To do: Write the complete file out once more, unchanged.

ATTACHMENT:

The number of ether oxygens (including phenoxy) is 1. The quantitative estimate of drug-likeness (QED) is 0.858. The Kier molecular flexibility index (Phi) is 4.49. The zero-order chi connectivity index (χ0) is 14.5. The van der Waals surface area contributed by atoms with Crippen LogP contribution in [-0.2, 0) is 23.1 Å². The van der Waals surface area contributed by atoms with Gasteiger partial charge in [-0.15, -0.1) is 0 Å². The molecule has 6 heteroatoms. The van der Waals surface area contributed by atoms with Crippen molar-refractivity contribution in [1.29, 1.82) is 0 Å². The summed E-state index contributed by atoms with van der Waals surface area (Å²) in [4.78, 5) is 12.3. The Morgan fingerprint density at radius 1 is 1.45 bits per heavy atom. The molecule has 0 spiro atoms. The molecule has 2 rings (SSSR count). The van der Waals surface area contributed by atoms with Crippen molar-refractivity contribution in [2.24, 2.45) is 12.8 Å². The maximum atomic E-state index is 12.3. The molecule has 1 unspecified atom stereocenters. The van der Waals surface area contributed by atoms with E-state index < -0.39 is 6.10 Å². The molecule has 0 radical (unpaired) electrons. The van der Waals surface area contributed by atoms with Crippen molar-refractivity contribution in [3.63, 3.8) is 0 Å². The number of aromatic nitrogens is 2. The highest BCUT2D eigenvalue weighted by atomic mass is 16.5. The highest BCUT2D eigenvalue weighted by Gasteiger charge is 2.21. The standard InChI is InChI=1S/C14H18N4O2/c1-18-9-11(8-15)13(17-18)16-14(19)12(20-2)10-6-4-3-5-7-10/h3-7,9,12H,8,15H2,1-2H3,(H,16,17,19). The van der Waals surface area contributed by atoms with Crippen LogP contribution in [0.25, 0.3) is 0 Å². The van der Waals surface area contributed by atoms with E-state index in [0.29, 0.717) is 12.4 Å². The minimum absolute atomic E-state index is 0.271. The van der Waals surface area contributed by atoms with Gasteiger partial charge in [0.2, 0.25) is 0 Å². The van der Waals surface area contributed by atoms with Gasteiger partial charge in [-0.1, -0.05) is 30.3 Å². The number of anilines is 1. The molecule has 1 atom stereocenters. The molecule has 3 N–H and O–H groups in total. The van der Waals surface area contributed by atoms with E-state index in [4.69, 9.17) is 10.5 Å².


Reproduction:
The number of ether oxygens (including phenoxy) is 1. The quantitative estimate of drug-likeness (QED) is 0.858. The Kier molecular flexibility index (Phi) is 4.49. The zero-order chi connectivity index (χ0) is 14.5. The van der Waals surface area contributed by atoms with Crippen LogP contribution in [-0.2, 0) is 23.1 Å². The van der Waals surface area contributed by atoms with Gasteiger partial charge in [-0.15, -0.1) is 0 Å². The molecule has 6 heteroatoms. The van der Waals surface area contributed by atoms with Crippen molar-refractivity contribution in [1.29, 1.82) is 0 Å². The summed E-state index contributed by atoms with van der Waals surface area (Å²) in [4.78, 5) is 12.3. The Morgan fingerprint density at radius 1 is 1.45 bits per heavy atom. The molecule has 0 spiro atoms. The molecule has 2 rings (SSSR count). The van der Waals surface area contributed by atoms with Crippen molar-refractivity contribution in [2.24, 2.45) is 12.8 Å². The maximum atomic E-state index is 12.3. The molecule has 1 unspecified atom stereocenters. The van der Waals surface area contributed by atoms with E-state index < -0.39 is 6.10 Å². The molecule has 0 radical (unpaired) electrons. The van der Waals surface area contributed by atoms with Crippen molar-refractivity contribution in [3.63, 3.8) is 0 Å². The number of aromatic nitrogens is 2. The highest BCUT2D eigenvalue weighted by atomic mass is 16.5. The highest BCUT2D eigenvalue weighted by Gasteiger charge is 2.21. The standard InChI is InChI=1S/C14H18N4O2/c1-18-9-11(8-15)13(17-18)16-14(19)12(20-2)10-6-4-3-5-7-10/h3-7,9,12H,8,15H2,1-2H3,(H,16,17,19). The van der Waals surface area contributed by atoms with Crippen LogP contribution in [0.25, 0.3) is 0 Å². The van der Waals surface area contributed by atoms with E-state index in [0.29, 0.717) is 12.4 Å². The minimum absolute atomic E-state index is 0.271. The van der Waals surface area contributed by atoms with Gasteiger partial charge in [0.2, 0.25) is 0 Å². The van der Waals surface area contributed by atoms with Gasteiger partial charge in [-0.1, -0.05) is 30.3 Å². The number of anilines is 1. The molecule has 1 atom stereocenters. The molecule has 3 N–H and O–H groups in total. The van der Waals surface area contributed by atoms with E-state index in [4.69, 9.17) is 10.5 Å².